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Trauma & Children’s Reactions

Trauma is a sudden and threatening event for children, as it is for adults. Trauma disturbs basic assumptions that children have about the world, namely, that the world is a safe and controllable place. Often, among children, reactions to trauma are quite intense since they may feel helpless and often do not understand what is going on around them. Trauma also upsets the delicate balance of parent-child relationships; the child’s confidence that his parent will always be able to protect him may be disturbed, and the parent’s sense of his role as protector may be severely undermined.

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Abused Women Experience More Illness

Women who have experienced abuse in childhood or as adults are far more likely than are other women to develop common illnesses, according to results of a Swedish study. “The manifestations and forms of violence vary in different settings, and virtually wherever this issue has been researched an under-recognized burden has been unveiled,” according to Dr. Gunilla Krantz from the Nordic School of Public Health in Goteborg and Dr. Per-Olof Ostergren from Malmo University Hospital in Sweden.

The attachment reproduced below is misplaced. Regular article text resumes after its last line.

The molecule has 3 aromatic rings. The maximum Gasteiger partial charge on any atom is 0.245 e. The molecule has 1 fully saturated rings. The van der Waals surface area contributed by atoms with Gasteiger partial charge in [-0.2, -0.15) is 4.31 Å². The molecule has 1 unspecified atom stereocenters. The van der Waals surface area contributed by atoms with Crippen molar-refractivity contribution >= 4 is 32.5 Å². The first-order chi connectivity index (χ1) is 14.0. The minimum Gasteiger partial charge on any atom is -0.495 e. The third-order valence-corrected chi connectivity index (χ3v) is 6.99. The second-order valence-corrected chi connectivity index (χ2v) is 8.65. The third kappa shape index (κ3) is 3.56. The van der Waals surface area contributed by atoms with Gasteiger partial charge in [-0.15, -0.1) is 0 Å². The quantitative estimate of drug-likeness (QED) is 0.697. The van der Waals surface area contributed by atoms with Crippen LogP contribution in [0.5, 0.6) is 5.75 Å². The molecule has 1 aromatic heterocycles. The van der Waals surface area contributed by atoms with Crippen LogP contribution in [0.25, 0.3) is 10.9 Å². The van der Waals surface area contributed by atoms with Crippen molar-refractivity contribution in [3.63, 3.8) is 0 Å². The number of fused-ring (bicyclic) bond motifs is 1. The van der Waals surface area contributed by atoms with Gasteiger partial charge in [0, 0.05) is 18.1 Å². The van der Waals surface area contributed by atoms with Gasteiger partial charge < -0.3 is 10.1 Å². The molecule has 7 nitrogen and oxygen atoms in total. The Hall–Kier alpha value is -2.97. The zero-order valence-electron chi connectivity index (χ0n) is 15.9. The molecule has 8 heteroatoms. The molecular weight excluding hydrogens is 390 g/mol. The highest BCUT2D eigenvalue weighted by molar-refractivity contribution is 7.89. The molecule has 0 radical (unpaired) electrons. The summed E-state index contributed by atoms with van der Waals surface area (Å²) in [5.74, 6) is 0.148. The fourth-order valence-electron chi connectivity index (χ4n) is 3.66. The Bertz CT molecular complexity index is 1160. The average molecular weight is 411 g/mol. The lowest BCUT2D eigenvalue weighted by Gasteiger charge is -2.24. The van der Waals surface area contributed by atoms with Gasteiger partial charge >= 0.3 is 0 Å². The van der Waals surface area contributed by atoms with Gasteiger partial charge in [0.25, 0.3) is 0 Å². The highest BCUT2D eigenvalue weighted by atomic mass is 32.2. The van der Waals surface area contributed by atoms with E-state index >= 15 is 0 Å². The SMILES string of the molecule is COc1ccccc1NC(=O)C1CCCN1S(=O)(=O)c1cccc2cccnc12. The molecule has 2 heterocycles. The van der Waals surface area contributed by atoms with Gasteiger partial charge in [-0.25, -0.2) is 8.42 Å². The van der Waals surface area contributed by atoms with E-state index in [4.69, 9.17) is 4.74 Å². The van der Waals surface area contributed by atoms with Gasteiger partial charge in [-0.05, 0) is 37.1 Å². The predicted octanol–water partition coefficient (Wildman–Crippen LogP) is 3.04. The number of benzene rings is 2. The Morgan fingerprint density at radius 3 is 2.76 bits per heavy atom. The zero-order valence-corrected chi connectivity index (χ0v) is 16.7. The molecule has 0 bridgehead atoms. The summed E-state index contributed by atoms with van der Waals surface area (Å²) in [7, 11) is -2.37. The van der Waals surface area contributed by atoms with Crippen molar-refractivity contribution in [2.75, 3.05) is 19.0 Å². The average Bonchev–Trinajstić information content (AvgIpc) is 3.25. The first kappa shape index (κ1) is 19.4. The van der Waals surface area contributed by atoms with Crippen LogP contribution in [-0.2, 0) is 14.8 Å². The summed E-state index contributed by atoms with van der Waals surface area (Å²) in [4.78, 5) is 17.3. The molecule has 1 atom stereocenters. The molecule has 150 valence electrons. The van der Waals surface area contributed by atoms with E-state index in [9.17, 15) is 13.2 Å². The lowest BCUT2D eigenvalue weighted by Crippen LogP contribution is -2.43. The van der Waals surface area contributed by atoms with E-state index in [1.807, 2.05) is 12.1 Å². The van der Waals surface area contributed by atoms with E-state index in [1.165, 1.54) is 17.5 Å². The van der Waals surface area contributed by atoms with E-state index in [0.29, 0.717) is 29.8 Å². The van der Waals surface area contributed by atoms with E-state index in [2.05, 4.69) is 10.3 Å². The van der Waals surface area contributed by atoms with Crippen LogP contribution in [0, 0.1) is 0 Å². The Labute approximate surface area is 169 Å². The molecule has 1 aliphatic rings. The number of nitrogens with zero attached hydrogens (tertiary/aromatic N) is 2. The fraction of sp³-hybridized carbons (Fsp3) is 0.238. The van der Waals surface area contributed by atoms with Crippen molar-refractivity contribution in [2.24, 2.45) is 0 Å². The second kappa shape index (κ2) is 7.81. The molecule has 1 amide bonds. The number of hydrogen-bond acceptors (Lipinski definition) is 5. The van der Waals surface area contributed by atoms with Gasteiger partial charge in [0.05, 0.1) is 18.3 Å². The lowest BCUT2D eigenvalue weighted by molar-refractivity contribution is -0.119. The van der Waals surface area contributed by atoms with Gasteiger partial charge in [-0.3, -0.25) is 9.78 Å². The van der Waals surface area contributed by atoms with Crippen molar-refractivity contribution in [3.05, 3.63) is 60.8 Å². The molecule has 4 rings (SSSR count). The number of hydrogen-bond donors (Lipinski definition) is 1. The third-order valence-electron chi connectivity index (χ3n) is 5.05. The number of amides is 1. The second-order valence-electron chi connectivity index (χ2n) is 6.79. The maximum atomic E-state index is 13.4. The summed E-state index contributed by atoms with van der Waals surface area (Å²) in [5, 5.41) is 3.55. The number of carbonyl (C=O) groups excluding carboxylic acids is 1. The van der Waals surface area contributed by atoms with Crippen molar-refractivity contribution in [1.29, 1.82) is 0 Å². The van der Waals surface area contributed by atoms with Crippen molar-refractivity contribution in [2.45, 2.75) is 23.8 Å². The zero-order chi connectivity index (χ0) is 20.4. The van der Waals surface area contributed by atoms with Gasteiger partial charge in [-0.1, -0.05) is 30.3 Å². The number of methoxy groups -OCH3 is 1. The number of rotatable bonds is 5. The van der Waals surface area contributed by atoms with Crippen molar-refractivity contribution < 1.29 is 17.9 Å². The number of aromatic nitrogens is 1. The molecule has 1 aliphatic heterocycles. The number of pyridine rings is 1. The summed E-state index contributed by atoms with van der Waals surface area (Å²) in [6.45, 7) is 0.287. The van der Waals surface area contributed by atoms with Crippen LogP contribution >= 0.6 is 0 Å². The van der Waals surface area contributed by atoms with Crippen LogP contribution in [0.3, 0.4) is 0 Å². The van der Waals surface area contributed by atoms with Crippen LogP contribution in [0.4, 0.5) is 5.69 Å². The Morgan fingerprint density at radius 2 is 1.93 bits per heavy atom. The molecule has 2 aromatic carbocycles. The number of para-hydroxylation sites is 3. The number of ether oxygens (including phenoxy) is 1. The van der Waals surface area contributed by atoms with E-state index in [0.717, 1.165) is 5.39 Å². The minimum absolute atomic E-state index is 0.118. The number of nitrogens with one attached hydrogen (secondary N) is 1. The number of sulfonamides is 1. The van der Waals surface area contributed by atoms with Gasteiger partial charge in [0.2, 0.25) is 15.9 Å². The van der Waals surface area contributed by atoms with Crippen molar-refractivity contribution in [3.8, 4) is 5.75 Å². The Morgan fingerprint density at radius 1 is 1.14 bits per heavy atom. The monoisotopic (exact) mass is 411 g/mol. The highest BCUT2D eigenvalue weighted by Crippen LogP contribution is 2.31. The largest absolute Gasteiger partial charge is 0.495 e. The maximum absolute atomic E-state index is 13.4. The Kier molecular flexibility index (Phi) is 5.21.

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PTSD & Comorbidities

Posttraumatic stress disorder (PTSD) commonly co-occurs with other psychiatric disorders. Data from epidemiologic surveys indicate that the vast majority of individuals with PTSD meet criteria for at least one other psychiatric disorder, and a substantial percentage have 3 or more other psychiatric diagnoses. A number of different hypothetical constructs have been posited to explain this high comorbidity; for example, the self-medication hypothesis has often been applied to understand the relationship between PTSD and substance use disorders.

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Posttraumatic Stress Disorder (PTSD)

The fourth edition of Diagnostic and Statistical Manual of Mental Disorders (DSM-IV) defines posttraumatic stress disorder (PTSD) as a reaction to an event, either personally experienced or witnessed, that involves actual or threatened death or serious injury or a threat to the physical integrity of self or others.

As well, the response to the traumatic event must involve intense fear, helplessness, or horror.